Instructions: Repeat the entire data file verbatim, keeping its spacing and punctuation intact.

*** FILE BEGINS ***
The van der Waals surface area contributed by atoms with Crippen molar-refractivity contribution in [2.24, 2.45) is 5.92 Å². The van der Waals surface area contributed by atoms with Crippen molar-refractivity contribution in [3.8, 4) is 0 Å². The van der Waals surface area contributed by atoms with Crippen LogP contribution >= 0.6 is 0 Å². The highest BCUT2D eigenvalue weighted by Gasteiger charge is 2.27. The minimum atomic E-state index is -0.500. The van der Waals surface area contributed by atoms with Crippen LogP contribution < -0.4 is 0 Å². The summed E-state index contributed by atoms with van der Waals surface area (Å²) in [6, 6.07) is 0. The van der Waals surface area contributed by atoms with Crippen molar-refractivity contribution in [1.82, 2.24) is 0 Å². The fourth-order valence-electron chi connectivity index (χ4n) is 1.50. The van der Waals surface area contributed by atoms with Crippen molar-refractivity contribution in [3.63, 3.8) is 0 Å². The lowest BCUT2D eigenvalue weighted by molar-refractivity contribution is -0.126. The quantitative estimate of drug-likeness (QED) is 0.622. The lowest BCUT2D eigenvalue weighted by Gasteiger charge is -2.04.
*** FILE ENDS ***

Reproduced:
The van der Waals surface area contributed by atoms with Crippen molar-refractivity contribution in [2.24, 2.45) is 5.92 Å². The van der Waals surface area contributed by atoms with Crippen molar-refractivity contribution in [3.8, 4) is 0 Å². The van der Waals surface area contributed by atoms with Crippen LogP contribution >= 0.6 is 0 Å². The highest BCUT2D eigenvalue weighted by Gasteiger charge is 2.27. The minimum atomic E-state index is -0.500. The van der Waals surface area contributed by atoms with Crippen LogP contribution < -0.4 is 0 Å². The summed E-state index contributed by atoms with van der Waals surface area (Å²) in [6, 6.07) is 0. The van der Waals surface area contributed by atoms with Crippen molar-refractivity contribution in [1.82, 2.24) is 0 Å². The fourth-order valence-electron chi connectivity index (χ4n) is 1.50. The van der Waals surface area contributed by atoms with Crippen molar-refractivity contribution in [3.63, 3.8) is 0 Å². The lowest BCUT2D eigenvalue weighted by molar-refractivity contribution is -0.126. The quantitative estimate of drug-likeness (QED) is 0.622. The lowest BCUT2D eigenvalue weighted by Gasteiger charge is -2.04.